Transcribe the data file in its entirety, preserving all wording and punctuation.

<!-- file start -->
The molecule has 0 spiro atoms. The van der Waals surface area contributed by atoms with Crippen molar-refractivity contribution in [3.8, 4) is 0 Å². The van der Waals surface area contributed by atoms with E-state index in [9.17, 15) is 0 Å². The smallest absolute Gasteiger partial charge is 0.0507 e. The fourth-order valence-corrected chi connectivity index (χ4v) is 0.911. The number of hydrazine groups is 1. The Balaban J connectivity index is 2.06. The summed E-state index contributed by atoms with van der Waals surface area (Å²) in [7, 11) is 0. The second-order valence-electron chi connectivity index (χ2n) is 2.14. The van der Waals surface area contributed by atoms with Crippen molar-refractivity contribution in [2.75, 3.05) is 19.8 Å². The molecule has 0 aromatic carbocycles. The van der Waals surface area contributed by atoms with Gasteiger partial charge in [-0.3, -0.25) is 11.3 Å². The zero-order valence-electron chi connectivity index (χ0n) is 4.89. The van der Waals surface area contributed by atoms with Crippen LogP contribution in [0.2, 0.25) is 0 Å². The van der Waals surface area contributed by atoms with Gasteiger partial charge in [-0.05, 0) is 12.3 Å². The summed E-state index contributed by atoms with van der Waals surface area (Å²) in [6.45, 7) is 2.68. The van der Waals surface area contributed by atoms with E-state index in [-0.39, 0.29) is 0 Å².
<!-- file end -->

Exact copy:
The molecule has 0 spiro atoms. The van der Waals surface area contributed by atoms with Crippen molar-refractivity contribution in [3.8, 4) is 0 Å². The van der Waals surface area contributed by atoms with E-state index in [9.17, 15) is 0 Å². The smallest absolute Gasteiger partial charge is 0.0507 e. The fourth-order valence-corrected chi connectivity index (χ4v) is 0.911. The number of hydrazine groups is 1. The Balaban J connectivity index is 2.06. The summed E-state index contributed by atoms with van der Waals surface area (Å²) in [7, 11) is 0. The second-order valence-electron chi connectivity index (χ2n) is 2.14. The van der Waals surface area contributed by atoms with Crippen molar-refractivity contribution in [2.75, 3.05) is 19.8 Å². The molecule has 0 aromatic carbocycles. The van der Waals surface area contributed by atoms with Gasteiger partial charge in [-0.3, -0.25) is 11.3 Å². The zero-order valence-electron chi connectivity index (χ0n) is 4.89. The van der Waals surface area contributed by atoms with Crippen LogP contribution in [0.2, 0.25) is 0 Å². The van der Waals surface area contributed by atoms with Gasteiger partial charge in [-0.05, 0) is 12.3 Å². The summed E-state index contributed by atoms with van der Waals surface area (Å²) in [6.45, 7) is 2.68. The van der Waals surface area contributed by atoms with E-state index in [-0.39, 0.29) is 0 Å².